Spatial pattern and persistence of historical fire boundaries in southern interior British Columbia
Document Type: Journal Article
Author(s): G. J. Jordan; M. Fortin; K. P. Lertzman
Publication Year: 2008

Cataloging Information

  • boundary
  • British Columbia
  • British Columbia
  • Canada
  • coniferous forests
  • dendrochronology
  • distribution
  • disturbance
  • ecosystem dynamics
  • fire frequency
  • fire management
  • fire scar analysis
  • fire size
  • forest fire
  • forest management
  • low intensity burns
  • low-severity fire
  • Moran's I
  • natural disturbance
  • Pinus ponderosa
  • Pseudotsuga
  • Pseudotsuga menziesii
  • Stein River watershed
  • wildfires
Record Maintained By:
Record Last Modified: June 1, 2018
FRAMES Record Number: 47306
Tall Timbers Record Number: 23224
TTRS Location Status: In-file
TTRS Call Number: Fire File
TTRS Abstract Status: Okay, Fair use, Reproduced by permission

This bibliographic record was either created or modified by the Tall Timbers Research Station and Land Conservancy and is provided without charge to promote research and education in Fire Ecology. The E.V. Komarek Fire Ecology Database is the intellectual property of the Tall Timbers Research Station and Land Conservancy.


Recent ecosystem and fire management research aims to quantify, model and understand historical fire disturbances focusing on their frequency, size and distribution. Less attention, however, has been paid to fire boundaries and their location on the landscape. Our study presents a spatial method to quantify the location, pattern and persistence of historical fire boundaries using tree ring fire scar data in the lower Stein watershed (British Columbia). Data from Pinus ponderosa and Pseudotsuga menziesii collected in 35 one-hectare plots over a 412-hectare study area were analyzed for the period between 1879 and 1947 using local spatial statistics and boundary detection techniques. Results of the analysis using local spatial statistic Moran's I showed significant clustering of boundaries near topographic breaks. To determine and test whether fire boundaries between plots were persistent, we used boundary detection methods and developed a spatially restricted randomization test. The results revealed that out of 86 possible boundary links, 8 were significantly persistent (P < 0.025) while another 8 were significantly rare (P < 0.025). These spatial methods can help determine the historical spatial configuration of persistent boundaries and can be used to maintain natural forest dynamics. © Springer-Science+Business Media, LLC 2007.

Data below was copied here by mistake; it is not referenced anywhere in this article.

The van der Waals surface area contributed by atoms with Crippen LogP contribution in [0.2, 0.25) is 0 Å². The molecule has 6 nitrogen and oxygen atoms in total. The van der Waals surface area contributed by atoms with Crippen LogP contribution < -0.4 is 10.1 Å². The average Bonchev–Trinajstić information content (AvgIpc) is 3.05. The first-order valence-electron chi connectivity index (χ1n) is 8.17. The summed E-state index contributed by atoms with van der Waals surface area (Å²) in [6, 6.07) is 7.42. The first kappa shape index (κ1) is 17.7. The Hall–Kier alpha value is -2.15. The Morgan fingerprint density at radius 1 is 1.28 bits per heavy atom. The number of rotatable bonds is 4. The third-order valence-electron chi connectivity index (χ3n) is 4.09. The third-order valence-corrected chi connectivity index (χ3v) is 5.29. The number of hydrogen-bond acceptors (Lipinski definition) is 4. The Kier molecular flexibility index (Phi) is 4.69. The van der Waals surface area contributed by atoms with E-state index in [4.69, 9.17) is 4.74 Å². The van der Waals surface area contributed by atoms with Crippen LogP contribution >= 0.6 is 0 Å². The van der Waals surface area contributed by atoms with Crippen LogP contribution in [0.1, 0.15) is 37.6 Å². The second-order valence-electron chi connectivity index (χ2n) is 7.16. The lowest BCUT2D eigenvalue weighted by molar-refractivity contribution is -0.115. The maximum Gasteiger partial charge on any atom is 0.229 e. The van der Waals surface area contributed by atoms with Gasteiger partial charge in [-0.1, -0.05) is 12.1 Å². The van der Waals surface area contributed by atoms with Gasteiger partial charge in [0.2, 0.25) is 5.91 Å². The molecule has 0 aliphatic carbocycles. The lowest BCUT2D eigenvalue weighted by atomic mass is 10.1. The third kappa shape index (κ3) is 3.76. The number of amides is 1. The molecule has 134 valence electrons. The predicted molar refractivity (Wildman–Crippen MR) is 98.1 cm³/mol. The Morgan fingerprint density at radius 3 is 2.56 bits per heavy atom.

Jordan, G. J., M. Fortin, and K. P. Lertzman. 2008. Spatial pattern and persistence of historical fire boundaries in southern interior British Columbia. Environmental and Ecological Statistics, v. 15, no. 4, p. 523-535. 10.1007/s10651-007-0063-7.